“The infrastructure team invests in assets such as utilities, renewable energy, pipelines, toll roads, airports, while the natural resources side covers oil and gas, metals, food, and timber,” says Hsu. “We typically look to invest in mature, cash-flowing assets that we can hold for the long term. Because of the nature of pension plans, we’re not necessarily looking to exit the investment quickly.”
With Bast operating with the relatively smaller resources but greater agility of the venture capital market and Hsu working with a more significant but deliberately paced fund, one would think they approach finance differently, but that’s not the case.
“We’re both focused on the fundamentals of finance and that includes managing the relationships we’ve built with our portfolio partners,” says Bast. “In venture capital, we focus on deal flow and helping company founders tell their stories to secure the next level of funding from other investors – that’s all about maintaining relationships in the community.”
Another commonality is their realization that tech-driven industries have moved beyond their fledgling beginnings as boom-and-bust investments, to now being critical parts of most portfolios and a very attractive long-term asset class.
“Once upon a time, technology was a risky asset class, now it’s a major economic driver,” explains Bast. “Right now, people want to get in at the pre-IPO level and ride the swing into the public markets, but in 10 years we’ll see more concentration into tech-enabled verticals like fintech and digital health technology. Technology will only become more integrated into other asset classes and not necessarily exist on its own as a sector.”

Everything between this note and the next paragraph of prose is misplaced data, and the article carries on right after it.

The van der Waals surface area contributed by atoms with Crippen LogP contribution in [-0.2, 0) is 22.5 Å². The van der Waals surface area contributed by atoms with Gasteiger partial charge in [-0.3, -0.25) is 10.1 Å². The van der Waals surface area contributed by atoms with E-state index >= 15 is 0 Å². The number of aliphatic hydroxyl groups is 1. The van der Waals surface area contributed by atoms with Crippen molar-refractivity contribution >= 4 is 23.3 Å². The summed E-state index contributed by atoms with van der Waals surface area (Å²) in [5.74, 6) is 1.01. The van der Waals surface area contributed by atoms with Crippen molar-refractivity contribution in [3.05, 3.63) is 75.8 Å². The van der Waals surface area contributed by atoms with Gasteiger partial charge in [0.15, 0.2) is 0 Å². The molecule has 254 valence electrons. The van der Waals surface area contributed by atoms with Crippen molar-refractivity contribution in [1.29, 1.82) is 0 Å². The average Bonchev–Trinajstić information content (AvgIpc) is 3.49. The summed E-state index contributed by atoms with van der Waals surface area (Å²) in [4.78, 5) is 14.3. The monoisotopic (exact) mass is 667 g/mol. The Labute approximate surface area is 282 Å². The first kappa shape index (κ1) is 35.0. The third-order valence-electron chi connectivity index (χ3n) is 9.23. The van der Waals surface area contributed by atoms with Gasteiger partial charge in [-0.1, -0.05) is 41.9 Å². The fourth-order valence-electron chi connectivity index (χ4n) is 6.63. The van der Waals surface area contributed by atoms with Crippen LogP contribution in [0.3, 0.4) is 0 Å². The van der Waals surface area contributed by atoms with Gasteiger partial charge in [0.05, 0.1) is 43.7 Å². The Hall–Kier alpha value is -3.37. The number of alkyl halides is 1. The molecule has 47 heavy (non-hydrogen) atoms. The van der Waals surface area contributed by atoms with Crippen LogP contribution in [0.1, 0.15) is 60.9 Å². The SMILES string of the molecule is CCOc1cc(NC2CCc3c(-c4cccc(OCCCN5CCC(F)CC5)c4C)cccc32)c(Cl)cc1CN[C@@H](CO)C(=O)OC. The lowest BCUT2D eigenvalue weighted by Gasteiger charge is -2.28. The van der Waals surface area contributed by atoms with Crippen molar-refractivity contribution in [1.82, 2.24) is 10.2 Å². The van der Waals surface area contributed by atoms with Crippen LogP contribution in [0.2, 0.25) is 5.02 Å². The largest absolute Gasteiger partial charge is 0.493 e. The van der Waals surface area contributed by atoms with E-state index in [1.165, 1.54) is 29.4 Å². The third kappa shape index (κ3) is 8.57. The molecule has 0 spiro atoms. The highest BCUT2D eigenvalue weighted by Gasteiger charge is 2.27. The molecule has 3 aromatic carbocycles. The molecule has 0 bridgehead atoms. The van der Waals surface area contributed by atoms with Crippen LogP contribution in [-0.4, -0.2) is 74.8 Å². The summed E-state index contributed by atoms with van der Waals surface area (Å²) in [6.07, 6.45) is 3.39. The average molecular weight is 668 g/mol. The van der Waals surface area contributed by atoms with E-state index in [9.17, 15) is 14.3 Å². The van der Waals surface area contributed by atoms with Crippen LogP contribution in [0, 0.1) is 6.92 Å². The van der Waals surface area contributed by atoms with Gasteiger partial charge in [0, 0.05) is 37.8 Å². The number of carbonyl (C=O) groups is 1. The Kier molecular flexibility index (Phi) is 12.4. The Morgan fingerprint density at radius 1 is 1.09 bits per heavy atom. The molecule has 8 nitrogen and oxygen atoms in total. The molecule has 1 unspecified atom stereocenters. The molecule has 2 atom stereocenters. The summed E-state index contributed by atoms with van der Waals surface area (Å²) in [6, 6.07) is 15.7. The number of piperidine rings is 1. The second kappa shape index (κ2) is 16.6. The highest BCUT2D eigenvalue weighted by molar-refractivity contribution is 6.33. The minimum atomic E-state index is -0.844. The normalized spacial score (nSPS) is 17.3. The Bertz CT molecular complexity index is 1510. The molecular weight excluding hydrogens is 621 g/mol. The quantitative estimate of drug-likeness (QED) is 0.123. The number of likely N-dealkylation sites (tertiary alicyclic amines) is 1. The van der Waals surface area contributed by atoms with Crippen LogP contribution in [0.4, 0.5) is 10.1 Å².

“For both the infrastructure and natural resources sectors,” adds Hsu, “we’re going to have to deal with the consequences of a low carbon economy sooner or later, and there will be both investment opportunities and risks for us along the way. Take the transition to electric vehicles, for example. While a headwind for oil demand, it will also create opportunities in battery metals and EV charging infrastructure.”
Seeing things from this kind of interconnected perspective is a useful skill for an aspiring investor. Bast and Hsu also shared professional advice to students looking to join the private investment industry after graduation.
“When people ask me how to get into venture capital, I always tell them to go and be our customer,” says Bast. “Go and live the life of someone who works at a high-growth company and see things from their perspective – that experience will position you very well to pursue a career in venture capital.”
Hsu attributes a good attitude and willingness to learn as part of the reason for his success at OTPP. “You need to pick things up fast, so reading and being aware of current events is a great way to make sure you can contribute to the conversation; and that’s very valuable.”
The Lazaridis Master of Finance (MFin) program offers programming in Waterloo and downtown Toronto in a variety of formats including full-time, part-time, co-op, and a double degree option with the Lazaridis MBA. The program’s faculty, staff, and students are grateful to Aaron Bast and Dylan Hsu for their ongoing commitment and valuable contributions to the Lazaridis School.